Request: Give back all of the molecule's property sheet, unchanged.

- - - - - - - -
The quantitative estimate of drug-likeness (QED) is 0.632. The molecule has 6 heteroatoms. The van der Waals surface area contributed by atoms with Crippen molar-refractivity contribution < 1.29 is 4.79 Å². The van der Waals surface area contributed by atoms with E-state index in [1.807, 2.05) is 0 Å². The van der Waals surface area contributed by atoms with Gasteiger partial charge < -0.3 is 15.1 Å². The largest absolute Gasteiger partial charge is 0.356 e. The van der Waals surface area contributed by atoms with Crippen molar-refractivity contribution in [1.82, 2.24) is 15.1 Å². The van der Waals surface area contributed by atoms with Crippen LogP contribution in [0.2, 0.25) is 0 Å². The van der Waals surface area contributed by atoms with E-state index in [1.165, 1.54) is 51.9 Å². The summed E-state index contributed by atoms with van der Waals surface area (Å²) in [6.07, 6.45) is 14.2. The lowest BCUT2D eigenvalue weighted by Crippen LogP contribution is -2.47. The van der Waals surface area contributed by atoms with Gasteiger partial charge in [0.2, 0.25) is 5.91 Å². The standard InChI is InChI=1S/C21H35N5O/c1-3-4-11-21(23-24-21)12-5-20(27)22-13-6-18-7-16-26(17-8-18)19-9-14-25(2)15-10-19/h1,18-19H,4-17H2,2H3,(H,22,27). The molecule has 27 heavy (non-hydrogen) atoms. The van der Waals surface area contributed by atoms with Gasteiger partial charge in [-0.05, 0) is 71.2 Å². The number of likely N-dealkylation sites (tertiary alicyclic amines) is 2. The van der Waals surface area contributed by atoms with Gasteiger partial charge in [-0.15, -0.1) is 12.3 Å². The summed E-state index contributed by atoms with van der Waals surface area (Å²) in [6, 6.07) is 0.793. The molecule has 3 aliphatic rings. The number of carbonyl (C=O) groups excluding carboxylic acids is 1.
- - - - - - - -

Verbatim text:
The quantitative estimate of drug-likeness (QED) is 0.632. The molecule has 6 heteroatoms. The van der Waals surface area contributed by atoms with Crippen molar-refractivity contribution < 1.29 is 4.79 Å². The van der Waals surface area contributed by atoms with E-state index in [1.807, 2.05) is 0 Å². The van der Waals surface area contributed by atoms with Gasteiger partial charge < -0.3 is 15.1 Å². The largest absolute Gasteiger partial charge is 0.356 e. The van der Waals surface area contributed by atoms with Crippen molar-refractivity contribution in [1.82, 2.24) is 15.1 Å². The van der Waals surface area contributed by atoms with Crippen LogP contribution in [0.2, 0.25) is 0 Å². The van der Waals surface area contributed by atoms with E-state index in [1.165, 1.54) is 51.9 Å². The summed E-state index contributed by atoms with van der Waals surface area (Å²) in [6.07, 6.45) is 14.2. The lowest BCUT2D eigenvalue weighted by Crippen LogP contribution is -2.47. The van der Waals surface area contributed by atoms with Gasteiger partial charge in [0.2, 0.25) is 5.91 Å². The standard InChI is InChI=1S/C21H35N5O/c1-3-4-11-21(23-24-21)12-5-20(27)22-13-6-18-7-16-26(17-8-18)19-9-14-25(2)15-10-19/h1,18-19H,4-17H2,2H3,(H,22,27). The molecule has 27 heavy (non-hydrogen) atoms. The van der Waals surface area contributed by atoms with Gasteiger partial charge in [-0.05, 0) is 71.2 Å². The number of likely N-dealkylation sites (tertiary alicyclic amines) is 2. The van der Waals surface area contributed by atoms with Gasteiger partial charge in [-0.15, -0.1) is 12.3 Å². The summed E-state index contributed by atoms with van der Waals surface area (Å²) in [6, 6.07) is 0.793. The molecule has 3 aliphatic rings. The number of carbonyl (C=O) groups excluding carboxylic acids is 1.